Meshugah by Emily Mann November 5th
The reading, and Emily Mann's talk, all went extremely well--enormously positive response from the 100 or so folks in attendance at the reading, powerful performances (several audience members in tears by the end). A quite wonderful evening. Our thanks to the performers, to Alive newspaper's theatre critic Jay Weitz for moderating the post-reading discussion (which ended far too soon), and, especially, to Emily Mann for her whole-hearted and thoroughly involved participation.
Meshugah, Emily Mann's adaptation of the novel
by Nobel Laureate Isaac Bashevis Singer
will be presented in a staged reading on Sunday, November 5th, as part of the first step towards establishing "Beyond the Borscht Belt, A Jewish Theatre Festival" in Columbus, as a cooperative presentation of the Ohio State University Hillel Foundation, The Ohio State University Department of Theatre and the Jerome Lawrence & Robert E. Lee Theatre Research Institute, with support from the Leventhal Fund and the Jewish Arts Endowment of the Columbus Jewish Foundation.
Emily Mann, Artistic Director of the McCarter Theatre in Princeton, New Jersey, will be in attendance.
THE STORY: Set in the 1950s on Manhattan’s Upper West Side, MESHUGAH is a tragicomic portrait of a community of recent Jewish émigrés living in the wake of the Holocaust. When Aaron Greidinger, a struggling novelist and advice columnist, falls in love with the beautiful mistress of a friend from his Warsaw past, dark secrets and bizarre twists threaten to break up the unusual romance. Emily Mann brings to swirling theatrical life Singer’s poignant love story of lost souls in a world gone meshugah.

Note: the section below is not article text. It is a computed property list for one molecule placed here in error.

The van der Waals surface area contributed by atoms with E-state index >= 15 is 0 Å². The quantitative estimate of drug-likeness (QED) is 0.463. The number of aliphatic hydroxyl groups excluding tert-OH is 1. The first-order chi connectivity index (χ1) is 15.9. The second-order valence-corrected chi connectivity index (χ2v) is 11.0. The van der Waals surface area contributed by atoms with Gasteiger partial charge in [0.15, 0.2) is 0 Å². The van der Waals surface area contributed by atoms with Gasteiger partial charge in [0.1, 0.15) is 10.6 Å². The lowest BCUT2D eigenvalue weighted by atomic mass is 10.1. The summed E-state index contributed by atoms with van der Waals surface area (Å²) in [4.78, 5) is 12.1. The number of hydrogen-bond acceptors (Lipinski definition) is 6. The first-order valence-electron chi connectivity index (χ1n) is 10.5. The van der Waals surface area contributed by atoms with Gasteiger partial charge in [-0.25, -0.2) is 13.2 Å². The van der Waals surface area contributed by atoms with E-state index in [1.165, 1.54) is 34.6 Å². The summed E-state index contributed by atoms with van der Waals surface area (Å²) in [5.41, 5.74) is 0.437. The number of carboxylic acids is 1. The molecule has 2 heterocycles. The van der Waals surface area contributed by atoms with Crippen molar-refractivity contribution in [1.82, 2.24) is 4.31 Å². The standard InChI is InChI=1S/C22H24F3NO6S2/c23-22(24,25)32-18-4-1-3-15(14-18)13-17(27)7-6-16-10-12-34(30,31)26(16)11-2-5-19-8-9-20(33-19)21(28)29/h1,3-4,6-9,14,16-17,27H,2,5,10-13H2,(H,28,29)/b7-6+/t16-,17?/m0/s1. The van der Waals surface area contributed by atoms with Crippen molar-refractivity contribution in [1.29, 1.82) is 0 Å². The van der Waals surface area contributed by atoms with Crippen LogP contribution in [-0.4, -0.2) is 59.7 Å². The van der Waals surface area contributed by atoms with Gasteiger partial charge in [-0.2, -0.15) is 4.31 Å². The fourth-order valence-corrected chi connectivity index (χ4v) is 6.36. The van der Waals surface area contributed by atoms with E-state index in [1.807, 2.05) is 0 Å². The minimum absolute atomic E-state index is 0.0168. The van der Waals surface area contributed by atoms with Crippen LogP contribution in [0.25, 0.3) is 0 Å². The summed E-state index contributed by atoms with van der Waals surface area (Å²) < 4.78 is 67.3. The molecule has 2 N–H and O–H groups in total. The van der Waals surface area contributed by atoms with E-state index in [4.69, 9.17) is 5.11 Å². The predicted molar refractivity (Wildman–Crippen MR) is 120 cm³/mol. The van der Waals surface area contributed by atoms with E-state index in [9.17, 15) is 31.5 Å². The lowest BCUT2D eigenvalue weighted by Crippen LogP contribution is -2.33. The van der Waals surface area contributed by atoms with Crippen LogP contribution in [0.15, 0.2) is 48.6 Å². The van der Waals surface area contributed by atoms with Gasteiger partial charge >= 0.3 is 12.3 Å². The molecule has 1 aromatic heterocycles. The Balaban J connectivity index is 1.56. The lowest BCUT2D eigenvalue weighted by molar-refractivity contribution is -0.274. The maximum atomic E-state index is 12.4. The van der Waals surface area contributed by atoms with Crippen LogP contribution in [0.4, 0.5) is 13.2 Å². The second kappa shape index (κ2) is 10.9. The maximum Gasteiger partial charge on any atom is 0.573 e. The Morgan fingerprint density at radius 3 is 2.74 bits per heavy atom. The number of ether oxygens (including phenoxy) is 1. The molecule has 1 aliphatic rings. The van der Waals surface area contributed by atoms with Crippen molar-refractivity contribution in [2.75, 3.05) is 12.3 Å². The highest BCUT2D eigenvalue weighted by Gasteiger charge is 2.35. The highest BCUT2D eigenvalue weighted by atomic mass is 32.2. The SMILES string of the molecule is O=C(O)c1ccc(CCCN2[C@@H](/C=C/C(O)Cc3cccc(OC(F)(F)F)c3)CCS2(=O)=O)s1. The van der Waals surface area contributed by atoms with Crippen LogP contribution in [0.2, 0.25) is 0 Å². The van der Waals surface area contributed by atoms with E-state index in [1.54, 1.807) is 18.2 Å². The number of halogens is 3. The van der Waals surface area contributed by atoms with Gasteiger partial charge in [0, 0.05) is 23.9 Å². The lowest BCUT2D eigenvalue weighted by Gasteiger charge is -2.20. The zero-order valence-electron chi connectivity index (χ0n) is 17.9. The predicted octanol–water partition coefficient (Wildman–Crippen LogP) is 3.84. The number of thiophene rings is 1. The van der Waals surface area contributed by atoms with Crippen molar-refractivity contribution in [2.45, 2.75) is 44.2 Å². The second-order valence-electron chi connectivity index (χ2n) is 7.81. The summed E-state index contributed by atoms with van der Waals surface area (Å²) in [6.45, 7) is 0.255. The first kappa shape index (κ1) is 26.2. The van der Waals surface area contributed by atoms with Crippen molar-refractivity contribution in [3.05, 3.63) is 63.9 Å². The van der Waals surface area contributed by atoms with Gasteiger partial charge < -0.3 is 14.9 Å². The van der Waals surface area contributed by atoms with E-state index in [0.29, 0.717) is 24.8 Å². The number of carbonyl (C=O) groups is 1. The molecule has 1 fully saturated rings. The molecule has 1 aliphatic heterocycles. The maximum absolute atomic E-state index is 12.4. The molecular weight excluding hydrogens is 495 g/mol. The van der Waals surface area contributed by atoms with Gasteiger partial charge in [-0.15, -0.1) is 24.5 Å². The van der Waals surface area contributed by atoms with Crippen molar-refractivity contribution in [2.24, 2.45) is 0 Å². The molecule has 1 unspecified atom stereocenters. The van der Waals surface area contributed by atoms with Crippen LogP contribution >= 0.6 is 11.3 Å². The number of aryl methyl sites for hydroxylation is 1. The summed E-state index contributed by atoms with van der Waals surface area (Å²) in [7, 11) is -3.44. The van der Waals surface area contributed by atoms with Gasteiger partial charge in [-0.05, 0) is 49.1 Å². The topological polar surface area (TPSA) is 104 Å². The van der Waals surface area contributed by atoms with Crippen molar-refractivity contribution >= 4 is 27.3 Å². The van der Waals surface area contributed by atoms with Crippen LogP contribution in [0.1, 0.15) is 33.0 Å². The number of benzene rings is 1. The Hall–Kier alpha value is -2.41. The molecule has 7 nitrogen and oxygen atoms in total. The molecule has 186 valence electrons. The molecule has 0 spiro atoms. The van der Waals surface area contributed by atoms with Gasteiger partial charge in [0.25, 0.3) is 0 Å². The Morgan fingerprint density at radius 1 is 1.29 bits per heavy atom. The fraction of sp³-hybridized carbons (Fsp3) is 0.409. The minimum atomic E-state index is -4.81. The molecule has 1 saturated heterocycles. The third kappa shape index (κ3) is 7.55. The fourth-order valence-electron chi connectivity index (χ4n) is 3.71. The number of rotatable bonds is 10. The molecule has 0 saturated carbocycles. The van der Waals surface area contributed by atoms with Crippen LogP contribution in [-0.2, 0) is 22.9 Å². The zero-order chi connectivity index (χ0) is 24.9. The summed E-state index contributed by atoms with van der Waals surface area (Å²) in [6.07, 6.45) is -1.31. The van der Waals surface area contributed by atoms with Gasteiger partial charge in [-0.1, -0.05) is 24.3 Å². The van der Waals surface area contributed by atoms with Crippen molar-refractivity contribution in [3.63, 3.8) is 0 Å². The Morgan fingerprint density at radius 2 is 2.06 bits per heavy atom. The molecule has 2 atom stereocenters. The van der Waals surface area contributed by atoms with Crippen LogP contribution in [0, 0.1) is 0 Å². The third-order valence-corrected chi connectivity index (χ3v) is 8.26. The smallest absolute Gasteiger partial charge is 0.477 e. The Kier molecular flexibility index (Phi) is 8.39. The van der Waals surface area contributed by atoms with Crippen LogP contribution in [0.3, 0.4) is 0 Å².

4:30 p.m.: Schmooze with Emily Mann
Roy Bowen Theatre, Drake Performance and Event Center, 1849 Cannon Drive, Ohio State University Campus
7:30 p.m.: Meshugah reading
OSU Hillel Foundation, 46 E. 16th Ave.
Aaron Greidinger: Jimmy Bohr
Max: Joe Cofer
Miriam: Victoria Patten
Priva: Ann Mirels
Stanley: Kal Poole
Woman Who Tells: Irene Braverman
Waiter: Bruno Lovric
In addition to the staged reading of Meshugah, there will also be screenings of films by and about Emily Mann's work:
Having Our Say: The Delany Sisters' First 100 Years --a filmed version of Mann's play about the Delany Sisters of New York Thursday, October 26th at 7:30 p.m., Hillel Foundation
Greensboro: A Public Dialogue Documentary about Mann’s play, Greensboro: A Requiem, produced by New Jersey Public Television. Tuesday, October 31st: 7:30 p.m. Hillel Foundation
for additional information, email@example.com
and coming in December at Gallery 202 in Westerville: Nancy Gall-Clayton's Levels of Living --ever think that Heaven might be a bit boring? That's the subject of Louisville playwright Nancy Gall-Clayton's new one act. Details forthcoming--